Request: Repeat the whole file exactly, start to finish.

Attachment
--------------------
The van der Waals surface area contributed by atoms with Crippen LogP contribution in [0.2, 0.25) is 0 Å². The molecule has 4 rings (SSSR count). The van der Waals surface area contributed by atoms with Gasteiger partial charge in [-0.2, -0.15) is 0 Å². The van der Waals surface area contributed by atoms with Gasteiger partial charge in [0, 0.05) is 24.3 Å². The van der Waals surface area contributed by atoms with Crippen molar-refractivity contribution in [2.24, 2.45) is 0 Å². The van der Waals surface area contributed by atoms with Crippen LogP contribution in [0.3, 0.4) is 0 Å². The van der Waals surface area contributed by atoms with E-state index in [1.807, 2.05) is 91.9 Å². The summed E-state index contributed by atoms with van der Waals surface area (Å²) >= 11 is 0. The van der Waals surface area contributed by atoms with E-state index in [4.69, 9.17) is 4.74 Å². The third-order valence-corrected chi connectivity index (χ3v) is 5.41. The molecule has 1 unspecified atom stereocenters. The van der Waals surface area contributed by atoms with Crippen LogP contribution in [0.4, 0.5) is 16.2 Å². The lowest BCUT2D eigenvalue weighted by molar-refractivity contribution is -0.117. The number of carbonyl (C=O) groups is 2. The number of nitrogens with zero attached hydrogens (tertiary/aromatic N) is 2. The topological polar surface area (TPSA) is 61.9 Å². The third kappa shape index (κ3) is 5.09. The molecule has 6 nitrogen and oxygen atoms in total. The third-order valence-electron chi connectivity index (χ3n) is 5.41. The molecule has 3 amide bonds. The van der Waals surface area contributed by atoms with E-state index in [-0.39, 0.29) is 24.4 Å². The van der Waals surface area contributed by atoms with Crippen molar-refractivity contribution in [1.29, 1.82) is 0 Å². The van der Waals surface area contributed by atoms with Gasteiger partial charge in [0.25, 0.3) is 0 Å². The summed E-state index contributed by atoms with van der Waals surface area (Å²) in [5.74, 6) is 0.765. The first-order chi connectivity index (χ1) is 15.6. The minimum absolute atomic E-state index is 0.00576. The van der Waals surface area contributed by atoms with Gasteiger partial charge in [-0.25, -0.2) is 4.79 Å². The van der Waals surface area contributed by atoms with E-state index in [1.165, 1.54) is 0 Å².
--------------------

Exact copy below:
The van der Waals surface area contributed by atoms with Crippen LogP contribution in [0.2, 0.25) is 0 Å². The molecule has 4 rings (SSSR count). The van der Waals surface area contributed by atoms with Gasteiger partial charge in [-0.2, -0.15) is 0 Å². The van der Waals surface area contributed by atoms with Gasteiger partial charge in [0, 0.05) is 24.3 Å². The van der Waals surface area contributed by atoms with Crippen molar-refractivity contribution in [2.24, 2.45) is 0 Å². The van der Waals surface area contributed by atoms with Crippen LogP contribution in [0.3, 0.4) is 0 Å². The van der Waals surface area contributed by atoms with E-state index in [1.807, 2.05) is 91.9 Å². The summed E-state index contributed by atoms with van der Waals surface area (Å²) >= 11 is 0. The van der Waals surface area contributed by atoms with E-state index in [4.69, 9.17) is 4.74 Å². The third-order valence-corrected chi connectivity index (χ3v) is 5.41. The molecule has 1 unspecified atom stereocenters. The van der Waals surface area contributed by atoms with Crippen LogP contribution in [0.4, 0.5) is 16.2 Å². The lowest BCUT2D eigenvalue weighted by molar-refractivity contribution is -0.117. The number of carbonyl (C=O) groups is 2. The number of nitrogens with zero attached hydrogens (tertiary/aromatic N) is 2. The topological polar surface area (TPSA) is 61.9 Å². The third kappa shape index (κ3) is 5.09. The molecule has 6 nitrogen and oxygen atoms in total. The third-order valence-electron chi connectivity index (χ3n) is 5.41. The molecule has 3 amide bonds. The van der Waals surface area contributed by atoms with E-state index in [-0.39, 0.29) is 24.4 Å². The van der Waals surface area contributed by atoms with Crippen molar-refractivity contribution in [1.29, 1.82) is 0 Å². The van der Waals surface area contributed by atoms with Gasteiger partial charge in [0.25, 0.3) is 0 Å². The summed E-state index contributed by atoms with van der Waals surface area (Å²) in [5.74, 6) is 0.765. The first-order chi connectivity index (χ1) is 15.6. The minimum absolute atomic E-state index is 0.00576. The van der Waals surface area contributed by atoms with Gasteiger partial charge in [-0.25, -0.2) is 4.79 Å². The van der Waals surface area contributed by atoms with E-state index in [1.165, 1.54) is 0 Å².